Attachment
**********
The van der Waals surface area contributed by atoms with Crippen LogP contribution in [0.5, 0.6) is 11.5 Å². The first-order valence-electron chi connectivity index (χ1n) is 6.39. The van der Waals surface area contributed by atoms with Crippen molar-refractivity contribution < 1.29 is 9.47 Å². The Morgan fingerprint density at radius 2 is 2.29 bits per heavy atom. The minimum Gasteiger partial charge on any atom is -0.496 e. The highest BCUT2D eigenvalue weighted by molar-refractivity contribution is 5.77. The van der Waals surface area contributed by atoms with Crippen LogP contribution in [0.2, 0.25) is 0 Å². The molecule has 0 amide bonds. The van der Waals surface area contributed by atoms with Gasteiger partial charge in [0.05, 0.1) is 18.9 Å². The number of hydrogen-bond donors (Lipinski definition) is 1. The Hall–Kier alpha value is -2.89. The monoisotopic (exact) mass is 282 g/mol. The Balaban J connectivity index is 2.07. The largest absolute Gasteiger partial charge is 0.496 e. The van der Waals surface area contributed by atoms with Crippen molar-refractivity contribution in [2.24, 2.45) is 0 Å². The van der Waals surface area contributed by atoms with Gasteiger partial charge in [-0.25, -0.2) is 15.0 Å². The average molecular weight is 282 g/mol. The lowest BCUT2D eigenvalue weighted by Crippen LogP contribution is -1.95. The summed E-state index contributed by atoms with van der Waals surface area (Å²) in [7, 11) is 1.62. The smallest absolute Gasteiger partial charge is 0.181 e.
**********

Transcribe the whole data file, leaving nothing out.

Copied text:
The van der Waals surface area contributed by atoms with Crippen LogP contribution in [0.5, 0.6) is 11.5 Å². The first-order valence-electron chi connectivity index (χ1n) is 6.39. The van der Waals surface area contributed by atoms with Crippen molar-refractivity contribution < 1.29 is 9.47 Å². The Morgan fingerprint density at radius 2 is 2.29 bits per heavy atom. The minimum Gasteiger partial charge on any atom is -0.496 e. The highest BCUT2D eigenvalue weighted by molar-refractivity contribution is 5.77. The van der Waals surface area contributed by atoms with Crippen LogP contribution in [0.2, 0.25) is 0 Å². The molecule has 0 amide bonds. The van der Waals surface area contributed by atoms with Gasteiger partial charge in [0.05, 0.1) is 18.9 Å². The number of hydrogen-bond donors (Lipinski definition) is 1. The Hall–Kier alpha value is -2.89. The monoisotopic (exact) mass is 282 g/mol. The Balaban J connectivity index is 2.07. The largest absolute Gasteiger partial charge is 0.496 e. The van der Waals surface area contributed by atoms with Crippen molar-refractivity contribution in [2.24, 2.45) is 0 Å². The van der Waals surface area contributed by atoms with Gasteiger partial charge in [-0.25, -0.2) is 15.0 Å². The average molecular weight is 282 g/mol. The lowest BCUT2D eigenvalue weighted by Crippen LogP contribution is -1.95. The summed E-state index contributed by atoms with van der Waals surface area (Å²) in [7, 11) is 1.62. The smallest absolute Gasteiger partial charge is 0.181 e.